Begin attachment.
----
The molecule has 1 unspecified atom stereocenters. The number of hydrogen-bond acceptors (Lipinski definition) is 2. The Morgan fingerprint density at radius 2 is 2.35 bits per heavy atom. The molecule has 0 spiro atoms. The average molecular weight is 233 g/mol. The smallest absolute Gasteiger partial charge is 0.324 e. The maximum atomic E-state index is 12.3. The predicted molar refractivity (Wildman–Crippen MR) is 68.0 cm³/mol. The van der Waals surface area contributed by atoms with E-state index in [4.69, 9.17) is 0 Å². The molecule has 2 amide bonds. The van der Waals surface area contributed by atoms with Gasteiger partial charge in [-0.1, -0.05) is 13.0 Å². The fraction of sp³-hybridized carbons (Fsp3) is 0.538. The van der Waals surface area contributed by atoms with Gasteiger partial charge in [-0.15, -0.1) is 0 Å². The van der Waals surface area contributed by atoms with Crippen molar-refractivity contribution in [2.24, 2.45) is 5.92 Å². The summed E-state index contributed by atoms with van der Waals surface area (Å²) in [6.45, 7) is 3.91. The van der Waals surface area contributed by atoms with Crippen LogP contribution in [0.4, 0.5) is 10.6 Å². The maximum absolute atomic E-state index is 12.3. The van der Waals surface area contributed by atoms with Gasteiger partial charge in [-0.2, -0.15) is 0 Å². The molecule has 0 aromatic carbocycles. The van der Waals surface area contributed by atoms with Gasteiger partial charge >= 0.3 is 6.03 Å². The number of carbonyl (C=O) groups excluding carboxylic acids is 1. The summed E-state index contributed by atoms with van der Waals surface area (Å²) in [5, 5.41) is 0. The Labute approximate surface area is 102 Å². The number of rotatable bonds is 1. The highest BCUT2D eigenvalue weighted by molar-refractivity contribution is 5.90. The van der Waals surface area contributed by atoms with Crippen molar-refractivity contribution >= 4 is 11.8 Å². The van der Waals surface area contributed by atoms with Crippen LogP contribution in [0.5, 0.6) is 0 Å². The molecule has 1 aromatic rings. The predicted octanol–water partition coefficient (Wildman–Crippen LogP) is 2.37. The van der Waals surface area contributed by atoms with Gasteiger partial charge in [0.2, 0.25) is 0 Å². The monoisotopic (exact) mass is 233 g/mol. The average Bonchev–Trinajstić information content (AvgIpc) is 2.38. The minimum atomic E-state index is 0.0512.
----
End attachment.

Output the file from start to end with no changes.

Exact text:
The molecule has 1 unspecified atom stereocenters. The number of hydrogen-bond acceptors (Lipinski definition) is 2. The Morgan fingerprint density at radius 2 is 2.35 bits per heavy atom. The molecule has 0 spiro atoms. The average molecular weight is 233 g/mol. The smallest absolute Gasteiger partial charge is 0.324 e. The maximum atomic E-state index is 12.3. The predicted molar refractivity (Wildman–Crippen MR) is 68.0 cm³/mol. The van der Waals surface area contributed by atoms with E-state index in [4.69, 9.17) is 0 Å². The molecule has 2 amide bonds. The van der Waals surface area contributed by atoms with Gasteiger partial charge in [-0.1, -0.05) is 13.0 Å². The fraction of sp³-hybridized carbons (Fsp3) is 0.538. The van der Waals surface area contributed by atoms with Gasteiger partial charge in [-0.15, -0.1) is 0 Å². The van der Waals surface area contributed by atoms with Crippen molar-refractivity contribution in [2.24, 2.45) is 5.92 Å². The summed E-state index contributed by atoms with van der Waals surface area (Å²) in [6.45, 7) is 3.91. The van der Waals surface area contributed by atoms with Crippen LogP contribution in [0.4, 0.5) is 10.6 Å². The maximum absolute atomic E-state index is 12.3. The van der Waals surface area contributed by atoms with Gasteiger partial charge in [-0.2, -0.15) is 0 Å². The molecule has 0 aromatic carbocycles. The van der Waals surface area contributed by atoms with Gasteiger partial charge >= 0.3 is 6.03 Å². The number of carbonyl (C=O) groups excluding carboxylic acids is 1. The summed E-state index contributed by atoms with van der Waals surface area (Å²) in [5, 5.41) is 0. The Labute approximate surface area is 102 Å². The number of rotatable bonds is 1. The highest BCUT2D eigenvalue weighted by molar-refractivity contribution is 5.90. The van der Waals surface area contributed by atoms with Crippen molar-refractivity contribution >= 4 is 11.8 Å². The van der Waals surface area contributed by atoms with Crippen LogP contribution in [0.5, 0.6) is 0 Å². The molecule has 1 aromatic rings. The predicted octanol–water partition coefficient (Wildman–Crippen LogP) is 2.37. The van der Waals surface area contributed by atoms with Gasteiger partial charge in [0.2, 0.25) is 0 Å². The monoisotopic (exact) mass is 233 g/mol. The average Bonchev–Trinajstić information content (AvgIpc) is 2.38. The minimum atomic E-state index is 0.0512.